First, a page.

Saying no doesn’t always mean rejecting bad ideas or outlandish requests. To get a grip on overcommitting, there will be times you’ll have to say no to things you’d really like to do.
Steve Jobs was the king of saying no. He said, “You have to pick carefully. I’m actually as proud of the things we haven’t done as the things I have done. Innovation is saying no to 1,000 things.”
The bottom line is: You can’t do it all. Your sieve will help you differentiate between good and bad ideas, but you may have to work a little harder to differentiate between good and great ideas. If what’s being asked of you won’t generate value in the form of increased revenue or improved customer or community relations, the answer is probably no.
3. Triple the Time You Need
This one is hard, but if you can do it, you'll be absolutely amazed at how much your stress dissipates.
When we commit to something with a deadline, we usually think in terms of exactly how much time it will take to complete. We rarely stop to consider the unexpected distractions, emergencies and other drains on our time that inevitably crop up. When people ask us for things, they rarely think about how much of our time and effort it will take. Work this one to your advantage and just triple your estimates.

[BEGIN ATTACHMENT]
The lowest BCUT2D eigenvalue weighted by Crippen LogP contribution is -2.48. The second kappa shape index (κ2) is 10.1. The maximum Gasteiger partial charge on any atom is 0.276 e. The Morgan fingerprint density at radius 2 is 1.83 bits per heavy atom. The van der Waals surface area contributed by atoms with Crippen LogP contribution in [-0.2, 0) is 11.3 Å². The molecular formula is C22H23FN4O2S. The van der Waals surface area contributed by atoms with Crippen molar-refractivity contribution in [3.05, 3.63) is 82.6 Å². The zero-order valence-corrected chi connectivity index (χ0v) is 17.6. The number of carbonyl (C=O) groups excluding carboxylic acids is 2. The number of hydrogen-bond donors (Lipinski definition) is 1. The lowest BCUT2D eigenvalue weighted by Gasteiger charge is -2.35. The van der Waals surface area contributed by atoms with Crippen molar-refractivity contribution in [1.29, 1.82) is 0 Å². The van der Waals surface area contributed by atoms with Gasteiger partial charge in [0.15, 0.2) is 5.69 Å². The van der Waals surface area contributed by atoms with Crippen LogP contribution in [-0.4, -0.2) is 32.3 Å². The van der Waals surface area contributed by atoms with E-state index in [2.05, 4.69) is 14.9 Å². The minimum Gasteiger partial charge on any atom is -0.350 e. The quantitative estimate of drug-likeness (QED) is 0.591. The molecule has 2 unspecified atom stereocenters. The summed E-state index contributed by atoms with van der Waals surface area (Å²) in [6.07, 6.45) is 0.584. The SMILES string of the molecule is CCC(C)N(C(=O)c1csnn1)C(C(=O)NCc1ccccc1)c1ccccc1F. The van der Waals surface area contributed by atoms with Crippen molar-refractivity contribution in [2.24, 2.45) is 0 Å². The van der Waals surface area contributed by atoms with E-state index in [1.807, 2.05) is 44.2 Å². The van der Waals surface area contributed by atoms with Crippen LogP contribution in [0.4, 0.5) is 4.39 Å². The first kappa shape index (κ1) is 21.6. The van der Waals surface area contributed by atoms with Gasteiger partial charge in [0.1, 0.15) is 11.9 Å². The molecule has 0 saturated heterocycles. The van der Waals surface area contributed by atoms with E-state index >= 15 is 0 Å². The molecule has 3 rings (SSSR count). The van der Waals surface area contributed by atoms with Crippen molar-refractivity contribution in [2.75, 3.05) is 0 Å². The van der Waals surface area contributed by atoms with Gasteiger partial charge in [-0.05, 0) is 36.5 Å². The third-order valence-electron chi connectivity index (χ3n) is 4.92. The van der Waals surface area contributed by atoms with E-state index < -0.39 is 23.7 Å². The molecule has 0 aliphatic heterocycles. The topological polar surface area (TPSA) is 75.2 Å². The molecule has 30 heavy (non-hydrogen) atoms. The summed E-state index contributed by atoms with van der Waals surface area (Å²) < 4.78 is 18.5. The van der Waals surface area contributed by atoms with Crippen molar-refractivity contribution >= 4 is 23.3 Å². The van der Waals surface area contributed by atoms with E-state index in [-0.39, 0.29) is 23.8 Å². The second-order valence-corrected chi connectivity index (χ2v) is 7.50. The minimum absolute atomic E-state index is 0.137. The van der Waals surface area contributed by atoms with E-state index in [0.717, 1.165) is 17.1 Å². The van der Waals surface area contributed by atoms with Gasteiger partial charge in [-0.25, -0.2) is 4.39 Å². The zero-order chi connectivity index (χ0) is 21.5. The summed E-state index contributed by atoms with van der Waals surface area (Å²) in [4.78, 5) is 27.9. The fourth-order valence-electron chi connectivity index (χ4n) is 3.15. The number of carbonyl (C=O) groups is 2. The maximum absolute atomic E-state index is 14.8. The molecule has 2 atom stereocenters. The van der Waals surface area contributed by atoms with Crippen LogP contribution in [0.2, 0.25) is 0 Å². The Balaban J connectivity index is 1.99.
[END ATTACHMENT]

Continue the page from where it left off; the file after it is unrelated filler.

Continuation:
If you wind up needing every minute of the tripled amount of time you’ve set aside, you’ve met your deadline. If you wind up not needing every minute, you’ve completed the project early, and your customer won’t forget it.
4. Yes Means Yes
This is critically important. When you do commit to something, follow through and do it. Nothing will damage your professional reputation more than saying yes and not producing or not showing up.